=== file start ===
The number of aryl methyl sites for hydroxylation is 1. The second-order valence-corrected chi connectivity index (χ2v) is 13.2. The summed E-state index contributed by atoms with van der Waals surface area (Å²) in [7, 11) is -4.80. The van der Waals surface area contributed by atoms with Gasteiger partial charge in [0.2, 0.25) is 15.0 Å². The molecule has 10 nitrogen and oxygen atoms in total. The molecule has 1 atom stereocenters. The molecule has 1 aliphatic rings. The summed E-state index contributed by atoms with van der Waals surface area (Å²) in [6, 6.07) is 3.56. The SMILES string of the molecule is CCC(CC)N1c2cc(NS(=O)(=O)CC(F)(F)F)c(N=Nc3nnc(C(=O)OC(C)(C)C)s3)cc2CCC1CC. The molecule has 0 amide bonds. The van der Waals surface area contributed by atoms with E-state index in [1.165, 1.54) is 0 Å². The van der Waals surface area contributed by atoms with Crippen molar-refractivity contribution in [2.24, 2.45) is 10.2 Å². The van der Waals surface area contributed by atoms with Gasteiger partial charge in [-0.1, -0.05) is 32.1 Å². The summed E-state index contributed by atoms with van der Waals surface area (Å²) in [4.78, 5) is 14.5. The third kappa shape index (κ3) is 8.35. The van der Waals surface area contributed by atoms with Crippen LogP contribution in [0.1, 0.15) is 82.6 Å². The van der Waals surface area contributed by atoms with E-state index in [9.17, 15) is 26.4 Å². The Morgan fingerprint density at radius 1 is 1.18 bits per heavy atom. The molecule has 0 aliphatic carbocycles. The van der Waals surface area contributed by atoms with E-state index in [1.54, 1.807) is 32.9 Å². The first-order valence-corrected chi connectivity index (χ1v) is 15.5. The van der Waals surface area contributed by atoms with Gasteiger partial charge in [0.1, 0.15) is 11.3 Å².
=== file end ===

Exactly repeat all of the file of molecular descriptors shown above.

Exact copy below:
The number of aryl methyl sites for hydroxylation is 1. The second-order valence-corrected chi connectivity index (χ2v) is 13.2. The summed E-state index contributed by atoms with van der Waals surface area (Å²) in [7, 11) is -4.80. The van der Waals surface area contributed by atoms with Gasteiger partial charge in [0.2, 0.25) is 15.0 Å². The molecule has 10 nitrogen and oxygen atoms in total. The molecule has 1 atom stereocenters. The molecule has 1 aliphatic rings. The summed E-state index contributed by atoms with van der Waals surface area (Å²) in [6, 6.07) is 3.56. The SMILES string of the molecule is CCC(CC)N1c2cc(NS(=O)(=O)CC(F)(F)F)c(N=Nc3nnc(C(=O)OC(C)(C)C)s3)cc2CCC1CC. The molecule has 0 amide bonds. The van der Waals surface area contributed by atoms with E-state index in [1.165, 1.54) is 0 Å². The van der Waals surface area contributed by atoms with Crippen molar-refractivity contribution in [2.24, 2.45) is 10.2 Å². The van der Waals surface area contributed by atoms with Gasteiger partial charge in [-0.1, -0.05) is 32.1 Å². The summed E-state index contributed by atoms with van der Waals surface area (Å²) in [4.78, 5) is 14.5. The third kappa shape index (κ3) is 8.35. The van der Waals surface area contributed by atoms with Crippen LogP contribution in [0.1, 0.15) is 82.6 Å². The van der Waals surface area contributed by atoms with E-state index in [9.17, 15) is 26.4 Å². The Morgan fingerprint density at radius 1 is 1.18 bits per heavy atom. The molecule has 0 aliphatic carbocycles. The van der Waals surface area contributed by atoms with E-state index in [1.54, 1.807) is 32.9 Å². The first-order valence-corrected chi connectivity index (χ1v) is 15.5. The van der Waals surface area contributed by atoms with Gasteiger partial charge in [0.1, 0.15) is 11.3 Å².